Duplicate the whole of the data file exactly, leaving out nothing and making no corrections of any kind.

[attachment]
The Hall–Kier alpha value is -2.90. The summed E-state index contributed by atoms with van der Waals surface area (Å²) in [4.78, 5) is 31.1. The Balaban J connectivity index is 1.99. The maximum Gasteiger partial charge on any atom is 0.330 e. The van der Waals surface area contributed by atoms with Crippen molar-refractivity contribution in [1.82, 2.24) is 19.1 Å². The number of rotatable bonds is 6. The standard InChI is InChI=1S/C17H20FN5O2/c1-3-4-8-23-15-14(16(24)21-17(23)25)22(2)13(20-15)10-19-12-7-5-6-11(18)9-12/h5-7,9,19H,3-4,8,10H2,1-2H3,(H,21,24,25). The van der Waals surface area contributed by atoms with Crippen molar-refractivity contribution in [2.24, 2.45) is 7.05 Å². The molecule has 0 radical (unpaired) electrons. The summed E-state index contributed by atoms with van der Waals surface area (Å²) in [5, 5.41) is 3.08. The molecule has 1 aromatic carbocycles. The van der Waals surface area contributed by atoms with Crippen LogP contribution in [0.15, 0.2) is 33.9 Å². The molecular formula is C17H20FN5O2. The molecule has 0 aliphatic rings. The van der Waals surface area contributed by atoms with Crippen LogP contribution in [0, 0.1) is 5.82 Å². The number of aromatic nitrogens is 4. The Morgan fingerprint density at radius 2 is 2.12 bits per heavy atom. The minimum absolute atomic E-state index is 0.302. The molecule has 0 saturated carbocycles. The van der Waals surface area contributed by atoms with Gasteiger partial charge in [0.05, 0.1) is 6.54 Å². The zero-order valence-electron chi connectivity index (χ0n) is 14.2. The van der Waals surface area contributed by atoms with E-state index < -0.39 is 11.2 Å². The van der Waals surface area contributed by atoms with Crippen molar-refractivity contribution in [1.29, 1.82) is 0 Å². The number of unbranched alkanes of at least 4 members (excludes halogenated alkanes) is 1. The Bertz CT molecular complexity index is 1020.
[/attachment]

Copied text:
The Hall–Kier alpha value is -2.90. The summed E-state index contributed by atoms with van der Waals surface area (Å²) in [4.78, 5) is 31.1. The Balaban J connectivity index is 1.99. The maximum Gasteiger partial charge on any atom is 0.330 e. The van der Waals surface area contributed by atoms with Crippen molar-refractivity contribution in [1.82, 2.24) is 19.1 Å². The number of rotatable bonds is 6. The standard InChI is InChI=1S/C17H20FN5O2/c1-3-4-8-23-15-14(16(24)21-17(23)25)22(2)13(20-15)10-19-12-7-5-6-11(18)9-12/h5-7,9,19H,3-4,8,10H2,1-2H3,(H,21,24,25). The van der Waals surface area contributed by atoms with Crippen molar-refractivity contribution in [2.24, 2.45) is 7.05 Å². The molecule has 0 radical (unpaired) electrons. The summed E-state index contributed by atoms with van der Waals surface area (Å²) in [5, 5.41) is 3.08. The molecule has 1 aromatic carbocycles. The van der Waals surface area contributed by atoms with Crippen LogP contribution in [0.15, 0.2) is 33.9 Å². The molecular formula is C17H20FN5O2. The molecule has 0 aliphatic rings. The van der Waals surface area contributed by atoms with Crippen LogP contribution in [0, 0.1) is 5.82 Å². The number of aromatic nitrogens is 4. The Morgan fingerprint density at radius 2 is 2.12 bits per heavy atom. The minimum absolute atomic E-state index is 0.302. The molecule has 0 saturated carbocycles. The van der Waals surface area contributed by atoms with Gasteiger partial charge in [0.05, 0.1) is 6.54 Å². The zero-order valence-electron chi connectivity index (χ0n) is 14.2. The van der Waals surface area contributed by atoms with E-state index < -0.39 is 11.2 Å². The van der Waals surface area contributed by atoms with Crippen molar-refractivity contribution in [1.29, 1.82) is 0 Å². The number of unbranched alkanes of at least 4 members (excludes halogenated alkanes) is 1. The Bertz CT molecular complexity index is 1020.